What follows is a brief recap of the afternoon. You can find a replay of the day here. The afternoon was divided into three segments, with a different speaker for each. The first up was John K. White, who is the editor for the online Winnipeg Free Press. Mr. White took us through the history of the News Cafe, which is one of only a very few in the world. He then proceeded to go through and describe the various ways in which the way news is reported has been affected by the continued development of social media. Along with how the Free Press was adapting to this. On an unrelated point, if you are someone who does public speaking and has to use a hand held mike , watch and listen to Mr. White’s presentation if you want to learn the proper way to do it.
Of the three presentations the middle of the three, by John MacDonald of Canada’s Web Shop, was the weakest. His focus was on the need to integrate your social media strategy into your business plan, but provided too few examples of the best ways to do this.
The final presentation, which was by ICUC moderations services dealt with finding your way around some of the pitfalls that can occur as you develop a social media presents. As someone who is looking long term to make use of social media in a church setting, this segment provided me with the most useful information of the day.
I’m nowhere near being an expert on social media, but having the opportunity to attend such events is helping learn more about using social media to make connections.
Which brings me to the final point about the day and social media. One of the comments on the Free Press site reads as follows: “A more accurate name might read: Stay in Touch With People Who Aren’t Really My Friends Day.” This comment, which quite properly made it through moderation, reflects the most common misconception about using social media. That it’s an excuse to avoid contact with real people. Now, undoubtedly it can become that, but I’m finding that the more I use social media, the more I’m getting to know people on the street. Some of these people are people that I already had connected with on-line, but some will be people that I connect with both on-line and in person for the first time. Will they all become BFFs. Well no, because I’m an introvert and only have a limited circle of close friends, but some may become people that I stop and chat with as I’m walking around downtown. Some will become people that help me when I need to make use of some service, or people that I can assist when they need help in finding something or someone.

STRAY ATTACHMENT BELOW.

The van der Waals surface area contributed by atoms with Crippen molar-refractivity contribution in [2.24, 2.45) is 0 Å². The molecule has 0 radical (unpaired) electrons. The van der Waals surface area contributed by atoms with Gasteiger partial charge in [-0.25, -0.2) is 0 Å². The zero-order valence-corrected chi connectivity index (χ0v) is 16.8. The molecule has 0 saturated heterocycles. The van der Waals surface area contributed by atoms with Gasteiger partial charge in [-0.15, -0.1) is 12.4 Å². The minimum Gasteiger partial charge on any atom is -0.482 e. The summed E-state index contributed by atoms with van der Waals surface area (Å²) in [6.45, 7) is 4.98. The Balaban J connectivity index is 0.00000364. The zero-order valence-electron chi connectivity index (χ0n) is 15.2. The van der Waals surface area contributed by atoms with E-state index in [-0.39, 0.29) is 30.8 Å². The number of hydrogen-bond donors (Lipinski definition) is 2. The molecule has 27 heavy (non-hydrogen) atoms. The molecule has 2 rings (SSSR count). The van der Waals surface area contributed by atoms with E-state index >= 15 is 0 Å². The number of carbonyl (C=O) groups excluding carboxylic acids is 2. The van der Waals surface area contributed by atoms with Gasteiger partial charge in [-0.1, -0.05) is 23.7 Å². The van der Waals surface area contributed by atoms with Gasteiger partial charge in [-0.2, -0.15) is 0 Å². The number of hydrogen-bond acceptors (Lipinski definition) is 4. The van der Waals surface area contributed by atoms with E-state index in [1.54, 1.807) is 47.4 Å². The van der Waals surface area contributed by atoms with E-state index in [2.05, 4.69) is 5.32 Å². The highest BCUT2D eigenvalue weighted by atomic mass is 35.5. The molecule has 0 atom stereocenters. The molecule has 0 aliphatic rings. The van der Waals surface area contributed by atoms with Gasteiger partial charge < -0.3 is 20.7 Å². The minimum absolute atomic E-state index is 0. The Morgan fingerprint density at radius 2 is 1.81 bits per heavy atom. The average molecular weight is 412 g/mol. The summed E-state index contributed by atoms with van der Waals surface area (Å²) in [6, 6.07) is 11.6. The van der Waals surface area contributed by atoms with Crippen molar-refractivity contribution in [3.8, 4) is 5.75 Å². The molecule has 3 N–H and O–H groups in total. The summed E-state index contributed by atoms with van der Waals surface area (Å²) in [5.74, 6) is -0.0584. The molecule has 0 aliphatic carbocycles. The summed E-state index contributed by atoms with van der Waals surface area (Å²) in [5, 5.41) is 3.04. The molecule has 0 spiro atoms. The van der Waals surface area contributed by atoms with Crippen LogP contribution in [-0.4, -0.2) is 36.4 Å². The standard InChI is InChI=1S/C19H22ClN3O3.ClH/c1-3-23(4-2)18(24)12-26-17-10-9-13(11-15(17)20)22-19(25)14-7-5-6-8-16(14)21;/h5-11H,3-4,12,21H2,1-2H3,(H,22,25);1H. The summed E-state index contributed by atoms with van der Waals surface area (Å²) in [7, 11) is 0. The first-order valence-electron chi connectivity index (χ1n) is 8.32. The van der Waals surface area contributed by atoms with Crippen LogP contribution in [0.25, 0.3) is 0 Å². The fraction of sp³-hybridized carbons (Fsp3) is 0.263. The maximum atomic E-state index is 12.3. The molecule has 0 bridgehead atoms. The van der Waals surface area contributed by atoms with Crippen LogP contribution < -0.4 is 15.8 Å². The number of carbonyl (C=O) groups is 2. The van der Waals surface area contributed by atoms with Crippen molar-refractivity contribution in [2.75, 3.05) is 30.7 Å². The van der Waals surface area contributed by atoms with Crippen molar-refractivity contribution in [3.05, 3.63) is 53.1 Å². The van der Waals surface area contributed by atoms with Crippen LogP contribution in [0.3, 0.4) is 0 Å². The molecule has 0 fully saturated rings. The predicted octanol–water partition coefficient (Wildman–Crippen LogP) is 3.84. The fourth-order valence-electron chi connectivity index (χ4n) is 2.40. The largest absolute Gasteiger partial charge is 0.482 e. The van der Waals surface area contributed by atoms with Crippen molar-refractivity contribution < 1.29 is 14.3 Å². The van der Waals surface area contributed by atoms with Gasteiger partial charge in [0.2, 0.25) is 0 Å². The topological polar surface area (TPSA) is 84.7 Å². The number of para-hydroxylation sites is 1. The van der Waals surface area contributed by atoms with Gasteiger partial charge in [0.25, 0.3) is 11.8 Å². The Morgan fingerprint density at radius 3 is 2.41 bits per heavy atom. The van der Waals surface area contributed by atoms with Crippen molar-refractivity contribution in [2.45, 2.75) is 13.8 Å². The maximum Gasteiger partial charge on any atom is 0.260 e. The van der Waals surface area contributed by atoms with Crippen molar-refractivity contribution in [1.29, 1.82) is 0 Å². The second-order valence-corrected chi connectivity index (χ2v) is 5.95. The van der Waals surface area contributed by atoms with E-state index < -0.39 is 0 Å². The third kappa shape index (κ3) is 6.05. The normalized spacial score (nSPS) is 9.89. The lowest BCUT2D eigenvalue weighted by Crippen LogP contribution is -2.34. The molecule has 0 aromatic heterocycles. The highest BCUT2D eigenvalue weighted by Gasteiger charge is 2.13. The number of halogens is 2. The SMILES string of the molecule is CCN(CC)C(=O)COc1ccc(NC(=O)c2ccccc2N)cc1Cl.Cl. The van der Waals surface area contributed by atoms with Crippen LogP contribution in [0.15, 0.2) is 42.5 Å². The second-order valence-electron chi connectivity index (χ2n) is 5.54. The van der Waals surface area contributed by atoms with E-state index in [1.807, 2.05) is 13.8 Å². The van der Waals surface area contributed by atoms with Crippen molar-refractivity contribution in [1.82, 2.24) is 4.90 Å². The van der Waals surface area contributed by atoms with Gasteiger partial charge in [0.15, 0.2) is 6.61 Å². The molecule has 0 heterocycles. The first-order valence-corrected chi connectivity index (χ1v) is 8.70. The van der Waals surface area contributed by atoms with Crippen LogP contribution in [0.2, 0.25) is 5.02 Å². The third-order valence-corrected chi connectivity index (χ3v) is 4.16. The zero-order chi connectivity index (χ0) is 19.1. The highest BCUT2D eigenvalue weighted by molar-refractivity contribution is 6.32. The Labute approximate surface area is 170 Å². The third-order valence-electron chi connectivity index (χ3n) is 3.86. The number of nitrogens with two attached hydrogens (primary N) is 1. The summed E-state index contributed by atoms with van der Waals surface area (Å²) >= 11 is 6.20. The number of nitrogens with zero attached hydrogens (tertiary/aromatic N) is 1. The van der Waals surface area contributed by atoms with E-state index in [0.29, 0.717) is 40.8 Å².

Social media is not some utopian world. Someone asked me the other day if I was interested in building an online congregation. My answer was no, because I believe that a congregation, community, whatever you choose to call it, is only fully formed to the extent that its members can participate in the physicality of the community, which I believe reaches is truest form in the gathering together around the Eucharistic table. Yet social media can create a space for that community to strengthen its ties, even when it is not able to gather together.